“Look! The virgin will conceive a child! She will give birth to a son and will call him Immanuel God with us.” Isaiah 7:14, NLT
Messenger of good news, shout to Zion from the mountaintops! Shout louder to Jerusalem do not be afraid. Tell the towns of Judah, “Your God is coming!” Isaiah 40:9, NLT
“Arise, Jerusalem! Let your light shine for all the nations to see! For the glory of the Lord is shining upon you.” Isaiah 60:1, NLT
King Ahaz had just thwarted an attack on Jerusalem, but he was afraid for his life. His enemies were forming an alliance and planning to renew their assault. Isaiah says, “…the hearts of the King and his people trembled with fear, just as trees shake in a storm.”
The King was finding it difficult to believe Isaiah’s assurances that God would prevail. God offered to give Ahaz a sign, to prove that his promises could be trusted. “Ask for anything you like, and make it as difficult as you want,” said God.
But Ahaz declined.
And God, in exasperation over the lack of faith he found in David’s house, decided to choose the sign himself. “Look! The virgin will conceive a child!…”
Out of the fears and doubts of God’s people came the remarkable prophecy that marks the beginning of the Christian story: God himself will come to live with his people, and he will do so by mixing the ordinary and the miraculous he will come as a baby, born to a virgin.
Handel gives Isaiah’s prophecy to a woman in a recitative that is as spare and unadorned a piece of music as you will ever hear. It suggests the young Mary on the night the angel came to her, alone, fragile, apprehensive about this thing God was asking, yet willing to be “the Lord’s servant.”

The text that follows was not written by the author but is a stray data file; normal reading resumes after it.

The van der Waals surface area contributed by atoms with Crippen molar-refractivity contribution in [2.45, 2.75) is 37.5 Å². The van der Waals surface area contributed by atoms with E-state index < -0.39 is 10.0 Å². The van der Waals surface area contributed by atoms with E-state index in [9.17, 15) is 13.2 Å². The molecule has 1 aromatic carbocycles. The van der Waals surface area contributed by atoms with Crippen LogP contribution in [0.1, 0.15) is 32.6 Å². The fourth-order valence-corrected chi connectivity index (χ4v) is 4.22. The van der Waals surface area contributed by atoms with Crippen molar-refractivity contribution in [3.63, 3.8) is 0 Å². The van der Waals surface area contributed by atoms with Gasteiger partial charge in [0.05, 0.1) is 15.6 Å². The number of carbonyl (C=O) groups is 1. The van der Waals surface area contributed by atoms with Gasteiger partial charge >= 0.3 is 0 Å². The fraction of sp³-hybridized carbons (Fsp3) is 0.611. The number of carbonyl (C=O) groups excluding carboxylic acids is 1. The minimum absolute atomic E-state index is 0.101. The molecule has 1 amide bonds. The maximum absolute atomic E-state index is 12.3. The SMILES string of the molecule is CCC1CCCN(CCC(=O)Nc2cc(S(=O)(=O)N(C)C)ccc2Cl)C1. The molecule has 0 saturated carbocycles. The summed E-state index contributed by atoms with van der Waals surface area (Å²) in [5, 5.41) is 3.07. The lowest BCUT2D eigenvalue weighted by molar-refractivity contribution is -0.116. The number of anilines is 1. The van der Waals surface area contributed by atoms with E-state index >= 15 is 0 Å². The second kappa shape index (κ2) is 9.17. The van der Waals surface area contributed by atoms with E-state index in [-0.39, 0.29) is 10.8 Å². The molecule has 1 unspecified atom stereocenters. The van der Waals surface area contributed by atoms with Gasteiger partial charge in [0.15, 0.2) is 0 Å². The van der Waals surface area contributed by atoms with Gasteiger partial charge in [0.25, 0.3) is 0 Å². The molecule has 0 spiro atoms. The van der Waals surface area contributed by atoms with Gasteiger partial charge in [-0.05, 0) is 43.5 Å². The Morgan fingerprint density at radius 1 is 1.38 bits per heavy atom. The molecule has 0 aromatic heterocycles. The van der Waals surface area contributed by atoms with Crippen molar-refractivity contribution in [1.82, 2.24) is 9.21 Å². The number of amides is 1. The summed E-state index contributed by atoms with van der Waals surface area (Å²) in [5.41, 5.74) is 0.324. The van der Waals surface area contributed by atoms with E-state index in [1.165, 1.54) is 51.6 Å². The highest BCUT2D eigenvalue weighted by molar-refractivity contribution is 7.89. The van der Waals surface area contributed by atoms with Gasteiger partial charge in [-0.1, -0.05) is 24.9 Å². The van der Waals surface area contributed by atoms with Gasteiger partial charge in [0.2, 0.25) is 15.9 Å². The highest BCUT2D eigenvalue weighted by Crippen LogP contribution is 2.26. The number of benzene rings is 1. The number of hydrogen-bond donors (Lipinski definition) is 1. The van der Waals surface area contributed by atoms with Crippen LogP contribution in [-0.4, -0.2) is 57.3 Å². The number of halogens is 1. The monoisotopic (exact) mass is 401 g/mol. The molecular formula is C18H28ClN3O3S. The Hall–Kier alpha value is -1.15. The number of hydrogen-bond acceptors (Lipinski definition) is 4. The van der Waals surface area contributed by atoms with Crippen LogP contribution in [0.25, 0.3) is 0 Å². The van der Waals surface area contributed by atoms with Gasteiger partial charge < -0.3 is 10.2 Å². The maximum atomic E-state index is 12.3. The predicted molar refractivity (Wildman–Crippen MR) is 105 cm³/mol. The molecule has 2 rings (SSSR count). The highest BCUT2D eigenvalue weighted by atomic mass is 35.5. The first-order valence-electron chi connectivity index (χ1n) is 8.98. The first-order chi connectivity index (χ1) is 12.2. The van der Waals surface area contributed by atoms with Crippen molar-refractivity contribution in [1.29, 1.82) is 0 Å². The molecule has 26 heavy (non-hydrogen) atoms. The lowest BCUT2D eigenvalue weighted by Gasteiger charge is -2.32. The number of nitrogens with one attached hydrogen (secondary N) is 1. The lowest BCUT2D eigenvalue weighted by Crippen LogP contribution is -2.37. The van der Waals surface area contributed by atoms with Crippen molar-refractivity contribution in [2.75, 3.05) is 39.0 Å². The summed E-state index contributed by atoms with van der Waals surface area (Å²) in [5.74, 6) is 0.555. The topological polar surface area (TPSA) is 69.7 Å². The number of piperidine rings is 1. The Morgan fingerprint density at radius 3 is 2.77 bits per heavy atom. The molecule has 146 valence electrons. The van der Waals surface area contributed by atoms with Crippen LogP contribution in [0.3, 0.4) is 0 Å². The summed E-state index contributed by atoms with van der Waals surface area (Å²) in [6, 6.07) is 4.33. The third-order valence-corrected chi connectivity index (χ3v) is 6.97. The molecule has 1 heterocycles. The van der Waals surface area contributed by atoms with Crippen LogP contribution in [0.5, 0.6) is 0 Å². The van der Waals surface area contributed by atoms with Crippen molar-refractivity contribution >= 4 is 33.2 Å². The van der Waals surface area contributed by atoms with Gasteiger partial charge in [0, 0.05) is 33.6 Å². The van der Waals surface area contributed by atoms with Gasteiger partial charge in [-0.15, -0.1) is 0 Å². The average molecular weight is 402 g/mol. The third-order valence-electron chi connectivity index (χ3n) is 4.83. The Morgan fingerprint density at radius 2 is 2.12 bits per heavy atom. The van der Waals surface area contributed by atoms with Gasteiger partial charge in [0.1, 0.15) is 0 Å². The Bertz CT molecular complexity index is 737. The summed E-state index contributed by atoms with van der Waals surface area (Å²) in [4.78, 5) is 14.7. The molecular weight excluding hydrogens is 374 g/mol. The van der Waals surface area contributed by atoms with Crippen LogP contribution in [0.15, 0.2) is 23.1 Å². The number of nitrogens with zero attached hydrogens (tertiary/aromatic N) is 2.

You will become pregnant and have a son, and you are to name him Jesus. He will be very great and will be called the Son of the Most High. And the Lord God will give him the throne of his ancestor David. And he will reign over Israel forever; his Kingdom will never end! … So the baby born to you will be holy, and he will be called the Son of God. Luke 1:32,33,35, NLT
God with us! But not in a way anyone could have predicted. Not coming on the clouds accompanied by a host of angels. Not appearing on a mountain amidst fire and earthquake. Not wielding the terrible, swift sword of his justice.
God with us! Gulping air in a cold Bethlehem stable, crying, hungry, innocent and vulnerable. Subject to every indignity of human experience and all the chaos of life.
The chorus Handel wrote to follow Isaiah’s announcement is exuberant and full of hope. Arise! it says. Be encouraged, it says. A light is coming that will put out the darkness, forever. A hope is coming that will calm your fears. Arise and spread the good news that God is coming to dwell with his people.
God with us!
Photo credit: Original Messiah manuscript, British Library